The Augusta, Georgia metro area includes Richmond, Burke, and Columbia as well as seven other nearby counties. Home values have risen considerably in the region since the pandemic began. The typical Augusta home listed for $215,000 in April 2022—up from nearly $120,000 in April 2020, according to Realtor.com.

In 2021, a majority of homeowners in Augusta were saddled with higher property tax bills due to skyrocketing property values. After six years of tax rate cuts, the city declined to cut property tax rates in 2021.

Fulton County Superior Court Judge Robert McBurney ordered Rudy Giuliani to testify in the Fulton sham grand jury. From the AJC:

A Fulton County judge is directing Rudy Giuliani, the personal attorney to former President Donald Trump, to appear before a special purpose grand jury next week unless he can provide more detailed medical explanation from his doctor about why he must further delay his testimony.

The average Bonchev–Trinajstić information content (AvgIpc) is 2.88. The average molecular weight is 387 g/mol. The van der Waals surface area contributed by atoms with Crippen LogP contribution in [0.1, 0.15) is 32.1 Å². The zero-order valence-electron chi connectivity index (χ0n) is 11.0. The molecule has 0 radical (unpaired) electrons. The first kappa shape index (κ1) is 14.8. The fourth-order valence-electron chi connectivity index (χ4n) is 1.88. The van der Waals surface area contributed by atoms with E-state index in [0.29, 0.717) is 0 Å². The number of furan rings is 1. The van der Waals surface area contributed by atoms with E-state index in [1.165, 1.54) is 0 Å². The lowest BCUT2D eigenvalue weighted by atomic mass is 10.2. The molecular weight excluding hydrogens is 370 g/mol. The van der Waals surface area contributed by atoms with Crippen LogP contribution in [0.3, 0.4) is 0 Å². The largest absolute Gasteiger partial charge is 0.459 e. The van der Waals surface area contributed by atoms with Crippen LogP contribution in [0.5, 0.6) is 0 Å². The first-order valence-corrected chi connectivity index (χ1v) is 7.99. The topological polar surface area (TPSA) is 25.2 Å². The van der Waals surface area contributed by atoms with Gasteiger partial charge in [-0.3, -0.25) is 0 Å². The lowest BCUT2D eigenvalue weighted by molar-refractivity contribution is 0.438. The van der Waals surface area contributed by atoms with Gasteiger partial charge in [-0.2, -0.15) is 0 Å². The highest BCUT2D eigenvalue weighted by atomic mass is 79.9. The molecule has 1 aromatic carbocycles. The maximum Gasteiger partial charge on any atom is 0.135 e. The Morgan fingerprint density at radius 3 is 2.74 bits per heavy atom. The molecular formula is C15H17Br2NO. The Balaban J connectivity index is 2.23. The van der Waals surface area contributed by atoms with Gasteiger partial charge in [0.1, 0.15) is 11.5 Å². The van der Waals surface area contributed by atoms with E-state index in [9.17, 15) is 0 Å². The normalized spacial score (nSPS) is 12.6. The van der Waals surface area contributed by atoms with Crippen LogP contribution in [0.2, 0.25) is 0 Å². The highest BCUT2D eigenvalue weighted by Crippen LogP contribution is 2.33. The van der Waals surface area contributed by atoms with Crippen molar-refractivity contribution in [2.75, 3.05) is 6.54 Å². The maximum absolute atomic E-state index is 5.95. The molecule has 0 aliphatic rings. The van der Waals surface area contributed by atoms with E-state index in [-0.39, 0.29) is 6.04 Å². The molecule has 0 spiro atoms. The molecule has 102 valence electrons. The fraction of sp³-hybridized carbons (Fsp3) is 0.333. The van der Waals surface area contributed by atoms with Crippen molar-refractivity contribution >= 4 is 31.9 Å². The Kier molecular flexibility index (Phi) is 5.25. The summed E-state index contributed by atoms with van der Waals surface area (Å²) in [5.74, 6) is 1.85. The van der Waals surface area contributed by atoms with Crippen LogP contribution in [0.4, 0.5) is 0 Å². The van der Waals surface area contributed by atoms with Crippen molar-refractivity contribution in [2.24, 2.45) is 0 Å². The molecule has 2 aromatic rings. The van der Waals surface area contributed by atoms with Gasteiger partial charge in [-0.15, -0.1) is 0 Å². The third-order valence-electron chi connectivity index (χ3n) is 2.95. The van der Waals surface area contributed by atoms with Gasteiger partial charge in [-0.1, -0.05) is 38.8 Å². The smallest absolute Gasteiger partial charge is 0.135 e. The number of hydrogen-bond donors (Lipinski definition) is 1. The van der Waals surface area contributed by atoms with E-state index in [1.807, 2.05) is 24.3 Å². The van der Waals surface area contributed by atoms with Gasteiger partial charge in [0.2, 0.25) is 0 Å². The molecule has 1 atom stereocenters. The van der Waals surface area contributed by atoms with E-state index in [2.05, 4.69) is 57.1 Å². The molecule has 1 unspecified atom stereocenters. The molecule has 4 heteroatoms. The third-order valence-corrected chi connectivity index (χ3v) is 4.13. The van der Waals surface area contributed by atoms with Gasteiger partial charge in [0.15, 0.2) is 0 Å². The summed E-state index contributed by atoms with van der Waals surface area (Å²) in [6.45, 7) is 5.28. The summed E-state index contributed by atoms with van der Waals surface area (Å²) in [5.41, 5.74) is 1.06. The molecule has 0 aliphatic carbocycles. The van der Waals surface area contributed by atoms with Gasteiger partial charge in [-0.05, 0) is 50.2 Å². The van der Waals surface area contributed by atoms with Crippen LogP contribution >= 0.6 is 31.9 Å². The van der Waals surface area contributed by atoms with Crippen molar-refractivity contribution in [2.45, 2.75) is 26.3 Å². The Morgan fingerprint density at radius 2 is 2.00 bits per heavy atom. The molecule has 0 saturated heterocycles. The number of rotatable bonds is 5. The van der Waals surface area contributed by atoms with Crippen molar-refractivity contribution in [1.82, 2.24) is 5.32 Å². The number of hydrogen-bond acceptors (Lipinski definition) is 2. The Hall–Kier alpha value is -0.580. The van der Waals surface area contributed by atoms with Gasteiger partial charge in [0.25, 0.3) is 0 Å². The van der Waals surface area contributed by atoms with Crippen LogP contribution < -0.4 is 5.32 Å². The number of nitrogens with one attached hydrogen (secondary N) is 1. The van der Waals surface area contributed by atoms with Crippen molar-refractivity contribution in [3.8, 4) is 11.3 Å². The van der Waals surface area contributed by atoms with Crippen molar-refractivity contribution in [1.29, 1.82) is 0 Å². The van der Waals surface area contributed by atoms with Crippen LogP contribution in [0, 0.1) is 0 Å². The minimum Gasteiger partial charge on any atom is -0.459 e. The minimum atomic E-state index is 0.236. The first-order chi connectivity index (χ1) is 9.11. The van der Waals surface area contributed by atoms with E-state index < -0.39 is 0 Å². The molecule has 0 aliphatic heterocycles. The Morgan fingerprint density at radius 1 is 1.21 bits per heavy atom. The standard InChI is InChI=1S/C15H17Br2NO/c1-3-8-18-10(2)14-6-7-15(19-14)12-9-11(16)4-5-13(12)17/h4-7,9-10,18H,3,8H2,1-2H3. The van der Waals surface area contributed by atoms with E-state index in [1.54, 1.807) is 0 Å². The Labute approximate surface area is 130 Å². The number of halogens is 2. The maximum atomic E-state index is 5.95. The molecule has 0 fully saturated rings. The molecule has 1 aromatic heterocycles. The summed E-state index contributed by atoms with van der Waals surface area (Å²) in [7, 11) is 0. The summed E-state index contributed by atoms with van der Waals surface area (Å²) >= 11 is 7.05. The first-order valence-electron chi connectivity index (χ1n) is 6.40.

[Giuliani Lawyer Bill] Thomas said he was brought on late last week after Giuliani’s New York attorney failed to make headway with the DA’s office. He said prosecutors did not reach out to Giuliani’s doctor to confirm the lawyer’s condition and eventually stopped returning phone calls.

Nathan Wade, a Fulton prosecutor, said Giuliani’s team initially said he couldn’t travel at all. A day later, Giuliani tweeted a smiling photo of himself with a young woman in New Hampshire. (Giuliani’s lawyer later clarified that he had been driven to New England.)

In a Monday court filing, the DA’s office also said it had received evidence that Giuliani purchased plane tickets to Italy and Switzerland for dates after his surgery. Thomas said those tickets were for a conference and other events scheduled before Giuliani’s procedure and that he ultimately cancelled his trip.

Glynn County Board of Education approved a partial rollback of the property tax millage rate, which will still yield higher revenues, according to The Brunswick News.